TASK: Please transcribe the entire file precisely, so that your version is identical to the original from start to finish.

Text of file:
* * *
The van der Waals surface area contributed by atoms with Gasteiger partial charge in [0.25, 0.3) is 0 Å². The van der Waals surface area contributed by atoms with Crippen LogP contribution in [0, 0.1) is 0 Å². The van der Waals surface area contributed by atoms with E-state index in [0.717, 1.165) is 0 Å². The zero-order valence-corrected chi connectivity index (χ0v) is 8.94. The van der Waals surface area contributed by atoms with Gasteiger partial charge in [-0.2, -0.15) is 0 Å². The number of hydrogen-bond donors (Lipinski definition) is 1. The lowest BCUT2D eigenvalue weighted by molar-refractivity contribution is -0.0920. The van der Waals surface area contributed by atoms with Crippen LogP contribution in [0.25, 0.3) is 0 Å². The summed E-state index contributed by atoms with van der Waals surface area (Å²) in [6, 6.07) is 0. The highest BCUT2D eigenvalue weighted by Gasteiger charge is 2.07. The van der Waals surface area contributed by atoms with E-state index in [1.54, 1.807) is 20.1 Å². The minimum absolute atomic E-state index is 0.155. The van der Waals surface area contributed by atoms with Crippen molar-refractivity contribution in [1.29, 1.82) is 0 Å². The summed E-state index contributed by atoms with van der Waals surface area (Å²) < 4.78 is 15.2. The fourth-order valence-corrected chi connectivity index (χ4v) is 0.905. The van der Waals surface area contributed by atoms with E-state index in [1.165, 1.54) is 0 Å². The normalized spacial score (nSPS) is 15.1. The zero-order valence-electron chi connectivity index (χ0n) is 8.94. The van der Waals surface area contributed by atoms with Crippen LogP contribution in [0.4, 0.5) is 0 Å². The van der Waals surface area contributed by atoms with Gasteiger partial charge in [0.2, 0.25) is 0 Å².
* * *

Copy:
The van der Waals surface area contributed by atoms with Gasteiger partial charge in [0.25, 0.3) is 0 Å². The van der Waals surface area contributed by atoms with Crippen LogP contribution in [0, 0.1) is 0 Å². The van der Waals surface area contributed by atoms with E-state index in [0.717, 1.165) is 0 Å². The zero-order valence-corrected chi connectivity index (χ0v) is 8.94. The van der Waals surface area contributed by atoms with Gasteiger partial charge in [-0.2, -0.15) is 0 Å². The number of hydrogen-bond donors (Lipinski definition) is 1. The lowest BCUT2D eigenvalue weighted by molar-refractivity contribution is -0.0920. The van der Waals surface area contributed by atoms with Crippen LogP contribution in [0.25, 0.3) is 0 Å². The summed E-state index contributed by atoms with van der Waals surface area (Å²) in [6, 6.07) is 0. The highest BCUT2D eigenvalue weighted by Gasteiger charge is 2.07. The van der Waals surface area contributed by atoms with E-state index in [1.54, 1.807) is 20.1 Å². The minimum absolute atomic E-state index is 0.155. The van der Waals surface area contributed by atoms with Crippen molar-refractivity contribution in [1.29, 1.82) is 0 Å². The summed E-state index contributed by atoms with van der Waals surface area (Å²) < 4.78 is 15.2. The fourth-order valence-corrected chi connectivity index (χ4v) is 0.905. The van der Waals surface area contributed by atoms with E-state index in [1.165, 1.54) is 0 Å². The normalized spacial score (nSPS) is 15.1. The zero-order valence-electron chi connectivity index (χ0n) is 8.94. The van der Waals surface area contributed by atoms with Crippen LogP contribution in [0.4, 0.5) is 0 Å². The van der Waals surface area contributed by atoms with Gasteiger partial charge in [0.2, 0.25) is 0 Å².